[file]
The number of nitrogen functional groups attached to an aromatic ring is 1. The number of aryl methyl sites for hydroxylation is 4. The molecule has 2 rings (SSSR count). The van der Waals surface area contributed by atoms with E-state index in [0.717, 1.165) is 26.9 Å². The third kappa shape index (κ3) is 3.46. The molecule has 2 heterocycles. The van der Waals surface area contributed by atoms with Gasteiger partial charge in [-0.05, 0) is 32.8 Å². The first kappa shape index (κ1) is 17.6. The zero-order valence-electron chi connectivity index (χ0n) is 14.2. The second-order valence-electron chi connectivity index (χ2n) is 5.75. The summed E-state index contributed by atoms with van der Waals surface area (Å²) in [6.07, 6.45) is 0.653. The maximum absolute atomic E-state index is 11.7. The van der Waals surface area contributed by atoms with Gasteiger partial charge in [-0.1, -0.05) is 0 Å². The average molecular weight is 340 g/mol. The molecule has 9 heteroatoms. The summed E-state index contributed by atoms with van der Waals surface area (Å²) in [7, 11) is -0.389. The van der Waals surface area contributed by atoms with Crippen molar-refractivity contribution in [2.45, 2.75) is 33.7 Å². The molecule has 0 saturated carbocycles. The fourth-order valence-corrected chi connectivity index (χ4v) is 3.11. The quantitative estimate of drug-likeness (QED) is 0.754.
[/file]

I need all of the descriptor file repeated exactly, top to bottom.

The number of nitrogen functional groups attached to an aromatic ring is 1. The number of aryl methyl sites for hydroxylation is 4. The molecule has 2 rings (SSSR count). The van der Waals surface area contributed by atoms with E-state index in [0.717, 1.165) is 26.9 Å². The third kappa shape index (κ3) is 3.46. The molecule has 2 heterocycles. The van der Waals surface area contributed by atoms with Gasteiger partial charge in [-0.05, 0) is 32.8 Å². The first kappa shape index (κ1) is 17.6. The zero-order valence-electron chi connectivity index (χ0n) is 14.2. The second-order valence-electron chi connectivity index (χ2n) is 5.75. The summed E-state index contributed by atoms with van der Waals surface area (Å²) in [6.07, 6.45) is 0.653. The maximum absolute atomic E-state index is 11.7. The van der Waals surface area contributed by atoms with Gasteiger partial charge in [-0.1, -0.05) is 0 Å². The average molecular weight is 340 g/mol. The molecule has 9 heteroatoms. The summed E-state index contributed by atoms with van der Waals surface area (Å²) in [7, 11) is -0.389. The van der Waals surface area contributed by atoms with Crippen molar-refractivity contribution in [2.45, 2.75) is 33.7 Å². The molecule has 0 saturated carbocycles. The fourth-order valence-corrected chi connectivity index (χ4v) is 3.11. The quantitative estimate of drug-likeness (QED) is 0.754.